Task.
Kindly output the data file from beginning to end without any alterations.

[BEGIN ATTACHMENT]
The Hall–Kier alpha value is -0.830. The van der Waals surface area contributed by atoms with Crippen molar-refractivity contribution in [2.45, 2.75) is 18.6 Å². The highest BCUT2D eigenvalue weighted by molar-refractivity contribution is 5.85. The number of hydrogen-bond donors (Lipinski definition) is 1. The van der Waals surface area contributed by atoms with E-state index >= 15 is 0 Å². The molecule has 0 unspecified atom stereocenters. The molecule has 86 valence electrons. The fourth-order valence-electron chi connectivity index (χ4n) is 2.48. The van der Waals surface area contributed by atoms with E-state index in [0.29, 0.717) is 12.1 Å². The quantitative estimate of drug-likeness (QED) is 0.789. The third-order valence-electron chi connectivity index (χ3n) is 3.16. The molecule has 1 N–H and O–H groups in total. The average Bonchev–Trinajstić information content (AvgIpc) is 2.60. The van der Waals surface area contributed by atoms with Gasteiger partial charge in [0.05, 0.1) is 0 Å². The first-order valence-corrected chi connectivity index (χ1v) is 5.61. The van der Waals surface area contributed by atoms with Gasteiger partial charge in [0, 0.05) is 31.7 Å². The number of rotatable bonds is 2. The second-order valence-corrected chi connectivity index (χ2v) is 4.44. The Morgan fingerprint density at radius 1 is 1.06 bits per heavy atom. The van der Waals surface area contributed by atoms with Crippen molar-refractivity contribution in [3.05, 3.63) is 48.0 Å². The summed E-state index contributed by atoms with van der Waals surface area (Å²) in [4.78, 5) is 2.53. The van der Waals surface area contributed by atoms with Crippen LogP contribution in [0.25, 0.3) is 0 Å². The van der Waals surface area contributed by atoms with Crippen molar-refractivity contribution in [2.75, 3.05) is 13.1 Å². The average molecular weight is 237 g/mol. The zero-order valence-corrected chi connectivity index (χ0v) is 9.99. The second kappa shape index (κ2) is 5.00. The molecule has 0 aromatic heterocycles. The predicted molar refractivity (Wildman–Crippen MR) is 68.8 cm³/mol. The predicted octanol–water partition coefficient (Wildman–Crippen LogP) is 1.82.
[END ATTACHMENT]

The Hall–Kier alpha value is -0.830. The van der Waals surface area contributed by atoms with Crippen molar-refractivity contribution in [2.45, 2.75) is 18.6 Å². The highest BCUT2D eigenvalue weighted by molar-refractivity contribution is 5.85. The number of hydrogen-bond donors (Lipinski definition) is 1. The van der Waals surface area contributed by atoms with E-state index >= 15 is 0 Å². The molecule has 0 unspecified atom stereocenters. The molecule has 86 valence electrons. The fourth-order valence-electron chi connectivity index (χ4n) is 2.48. The van der Waals surface area contributed by atoms with E-state index in [0.29, 0.717) is 12.1 Å². The quantitative estimate of drug-likeness (QED) is 0.789. The third-order valence-electron chi connectivity index (χ3n) is 3.16. The molecule has 1 N–H and O–H groups in total. The average Bonchev–Trinajstić information content (AvgIpc) is 2.60. The van der Waals surface area contributed by atoms with Gasteiger partial charge in [0.05, 0.1) is 0 Å². The first-order valence-corrected chi connectivity index (χ1v) is 5.61. The van der Waals surface area contributed by atoms with Gasteiger partial charge in [0, 0.05) is 31.7 Å². The number of rotatable bonds is 2. The second-order valence-corrected chi connectivity index (χ2v) is 4.44. The Morgan fingerprint density at radius 1 is 1.06 bits per heavy atom. The van der Waals surface area contributed by atoms with Crippen molar-refractivity contribution in [3.05, 3.63) is 48.0 Å². The summed E-state index contributed by atoms with van der Waals surface area (Å²) in [4.78, 5) is 2.53. The van der Waals surface area contributed by atoms with Crippen LogP contribution in [0.25, 0.3) is 0 Å². The van der Waals surface area contributed by atoms with Crippen molar-refractivity contribution in [2.75, 3.05) is 13.1 Å². The average molecular weight is 237 g/mol. The zero-order valence-corrected chi connectivity index (χ0v) is 9.99. The second kappa shape index (κ2) is 5.00. The molecule has 0 aromatic heterocycles. The predicted molar refractivity (Wildman–Crippen MR) is 68.8 cm³/mol. The predicted octanol–water partition coefficient (Wildman–Crippen LogP) is 1.82.